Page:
As the Irish writer Mary Kenny observed: “Mournful though Elizabeth’s passing may be, it was a wonderful death. Doing her work until the end, laughing and joking last weekend with her priest, and then departing in peace, her family around her. A blessing.”
She had a moral vision and political outlook that would have aligned with the human qualities she displayed in a life so well lived. But she was never partisan in her allegiances and relations with all her Prime Ministers were correct and sometimes affectionate. She kept close attention to practical matters of state. Government leaders in their regular audiences with her found her to be alert and well-informed and they knew not to condescend to her.
If she was alarmed by some of the changes that she witnessed in Britain – such as the decline of the industrial working-class from which many of her staunchest supporters sprang, the creation of an untidy and poorly managed multi-cultural society, or even the assault on the countryside by a new bossy urban gentry class – she kept her feelings firmly to herself. She was a supporter of multi-racialism and a dedicated defender of an unbroken island nation able to avoid territorial strife and pointless sectarianism. Tens-of-millions of people will be inconsolable due to the departure of someone who provided a framework for their own lives and those of two previous generations.
The passing of Queen Elizabeth II will likely be seen as a watershed as significant as the passing of Queen Victoria in 1901. Remarkably, as other institutions have faced repudiation or decay, the monarchy remains highly-regarded and indeed cherished by millions. Not least, this is due to the stellar example of service and dedication to duty. Just one of countless examples will suffice: she was patron to more than 500 charities and what we know of her suggests they all received her attention.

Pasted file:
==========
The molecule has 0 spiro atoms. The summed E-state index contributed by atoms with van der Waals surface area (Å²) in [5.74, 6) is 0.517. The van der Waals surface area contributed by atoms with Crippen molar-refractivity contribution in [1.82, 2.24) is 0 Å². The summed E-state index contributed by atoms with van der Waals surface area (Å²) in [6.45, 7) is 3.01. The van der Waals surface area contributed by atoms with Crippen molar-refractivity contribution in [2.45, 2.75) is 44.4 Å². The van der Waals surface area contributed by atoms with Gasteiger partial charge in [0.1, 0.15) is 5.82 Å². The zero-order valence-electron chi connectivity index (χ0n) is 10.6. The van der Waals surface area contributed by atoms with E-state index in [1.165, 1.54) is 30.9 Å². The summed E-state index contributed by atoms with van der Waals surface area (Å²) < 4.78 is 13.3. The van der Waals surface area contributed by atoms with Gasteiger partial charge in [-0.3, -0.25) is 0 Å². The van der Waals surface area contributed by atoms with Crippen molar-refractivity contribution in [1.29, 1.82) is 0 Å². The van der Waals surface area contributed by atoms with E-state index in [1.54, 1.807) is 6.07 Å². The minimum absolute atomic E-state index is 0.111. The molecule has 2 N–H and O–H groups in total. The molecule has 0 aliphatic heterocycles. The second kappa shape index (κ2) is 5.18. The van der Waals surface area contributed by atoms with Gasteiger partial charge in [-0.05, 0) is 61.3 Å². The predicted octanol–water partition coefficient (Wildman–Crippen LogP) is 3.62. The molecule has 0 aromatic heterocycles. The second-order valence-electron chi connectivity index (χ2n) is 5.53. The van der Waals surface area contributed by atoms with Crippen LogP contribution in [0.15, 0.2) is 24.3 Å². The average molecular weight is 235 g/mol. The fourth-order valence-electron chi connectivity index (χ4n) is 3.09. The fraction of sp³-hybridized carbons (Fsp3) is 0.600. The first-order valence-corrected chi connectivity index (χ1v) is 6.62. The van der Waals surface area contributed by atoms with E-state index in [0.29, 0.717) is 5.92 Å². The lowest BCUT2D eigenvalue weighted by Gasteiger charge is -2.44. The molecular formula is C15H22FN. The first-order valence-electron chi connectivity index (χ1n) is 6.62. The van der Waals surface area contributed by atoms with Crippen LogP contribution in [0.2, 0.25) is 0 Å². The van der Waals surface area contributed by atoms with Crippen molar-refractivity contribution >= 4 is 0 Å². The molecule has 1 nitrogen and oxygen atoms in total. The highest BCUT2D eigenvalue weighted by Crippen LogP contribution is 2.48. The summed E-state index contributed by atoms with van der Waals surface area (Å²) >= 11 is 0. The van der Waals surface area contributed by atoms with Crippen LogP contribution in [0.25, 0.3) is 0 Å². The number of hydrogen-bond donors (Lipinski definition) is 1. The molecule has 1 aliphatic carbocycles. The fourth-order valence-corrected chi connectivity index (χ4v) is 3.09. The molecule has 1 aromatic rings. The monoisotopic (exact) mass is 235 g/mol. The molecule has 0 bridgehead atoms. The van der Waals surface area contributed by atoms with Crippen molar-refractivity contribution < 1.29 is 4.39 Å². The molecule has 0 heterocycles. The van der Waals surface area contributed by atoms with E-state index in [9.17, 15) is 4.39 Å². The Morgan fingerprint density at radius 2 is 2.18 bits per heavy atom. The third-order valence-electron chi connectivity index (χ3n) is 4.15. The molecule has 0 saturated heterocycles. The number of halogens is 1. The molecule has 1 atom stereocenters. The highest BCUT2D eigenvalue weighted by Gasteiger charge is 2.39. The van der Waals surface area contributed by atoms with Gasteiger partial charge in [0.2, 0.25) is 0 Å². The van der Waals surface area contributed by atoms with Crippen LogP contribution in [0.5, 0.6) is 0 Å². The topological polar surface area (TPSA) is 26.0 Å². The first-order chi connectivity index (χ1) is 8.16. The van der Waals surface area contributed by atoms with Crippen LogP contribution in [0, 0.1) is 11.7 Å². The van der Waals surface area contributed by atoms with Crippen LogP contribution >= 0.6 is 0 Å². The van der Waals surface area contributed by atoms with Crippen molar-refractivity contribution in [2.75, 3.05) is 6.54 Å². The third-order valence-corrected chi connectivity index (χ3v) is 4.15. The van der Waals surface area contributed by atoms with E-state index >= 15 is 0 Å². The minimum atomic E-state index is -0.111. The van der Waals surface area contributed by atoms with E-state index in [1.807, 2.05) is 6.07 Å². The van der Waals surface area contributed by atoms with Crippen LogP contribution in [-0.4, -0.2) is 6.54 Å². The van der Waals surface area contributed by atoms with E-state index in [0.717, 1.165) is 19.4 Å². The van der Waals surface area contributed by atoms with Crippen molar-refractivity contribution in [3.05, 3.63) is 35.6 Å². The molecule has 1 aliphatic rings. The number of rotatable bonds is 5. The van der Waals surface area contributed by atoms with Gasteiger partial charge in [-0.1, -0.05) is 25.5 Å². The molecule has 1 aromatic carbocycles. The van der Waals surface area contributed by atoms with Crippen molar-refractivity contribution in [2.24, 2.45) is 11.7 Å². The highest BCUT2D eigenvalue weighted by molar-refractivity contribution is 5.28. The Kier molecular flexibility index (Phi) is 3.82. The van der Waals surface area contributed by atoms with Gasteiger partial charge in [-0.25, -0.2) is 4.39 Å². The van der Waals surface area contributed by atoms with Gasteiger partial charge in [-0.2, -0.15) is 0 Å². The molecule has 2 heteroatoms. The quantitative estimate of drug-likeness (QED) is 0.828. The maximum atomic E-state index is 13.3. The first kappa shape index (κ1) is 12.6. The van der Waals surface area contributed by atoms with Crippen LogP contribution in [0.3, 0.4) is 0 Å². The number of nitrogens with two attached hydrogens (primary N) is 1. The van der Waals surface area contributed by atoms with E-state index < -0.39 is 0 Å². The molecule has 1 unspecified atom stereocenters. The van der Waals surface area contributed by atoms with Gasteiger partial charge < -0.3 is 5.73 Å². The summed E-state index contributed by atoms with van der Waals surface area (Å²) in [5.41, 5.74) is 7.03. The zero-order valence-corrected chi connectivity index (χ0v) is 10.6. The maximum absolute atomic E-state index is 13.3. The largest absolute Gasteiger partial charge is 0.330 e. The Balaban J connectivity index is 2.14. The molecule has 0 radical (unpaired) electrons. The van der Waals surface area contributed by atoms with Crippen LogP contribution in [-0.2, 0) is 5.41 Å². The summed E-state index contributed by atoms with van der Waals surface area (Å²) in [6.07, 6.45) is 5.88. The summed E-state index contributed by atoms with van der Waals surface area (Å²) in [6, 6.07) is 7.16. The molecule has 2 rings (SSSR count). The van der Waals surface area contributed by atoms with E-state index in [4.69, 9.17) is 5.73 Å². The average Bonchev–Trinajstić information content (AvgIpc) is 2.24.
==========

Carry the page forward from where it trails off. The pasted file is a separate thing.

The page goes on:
Long the heir to the throne and now King Charles III, her eldest son has also remarkable achievements in charitable, and numerous other fields also, to his credit. Service to others is a virtue that has gone out of fashion in this age of hyper-individualism and sensitivity to personal feelings. Queen Elizabeth provided a powerful antidote to the foolishness and folly of our age and whatever happens now she will have earned an ineradicable place in the affections of the British people and many millions across the world. As a constitutional monarch she was a beacon of wisdom and restraint in a world whose cultural and commercial elites have little use for the quiet, steady and undemonstrative values which she upheld.
It is ironic that the BBC, which has striven to usher in a new discordant world which scorns over-arching national identities in favour of atonal novelty and disruption, will now be required to return to what it used to be very good at and celebrate constitutional monarchy in all its well-merited significance. As the story of Queen Elizabeth’s role in our national public life becomes known to younger people for whom she may have hitherto been a distant presence, many will surely see that the values she exemplified were not anachronistic but essential attributes which a society needs if order, civility, and true progress are to continue.
Our photo of the procession of HM Queen Elizabeth’s hearse from the Palace of Holyroodhouse to St Giles Cathedral from the prospect of the attendant crowd is courtesy of Ewen Stewart.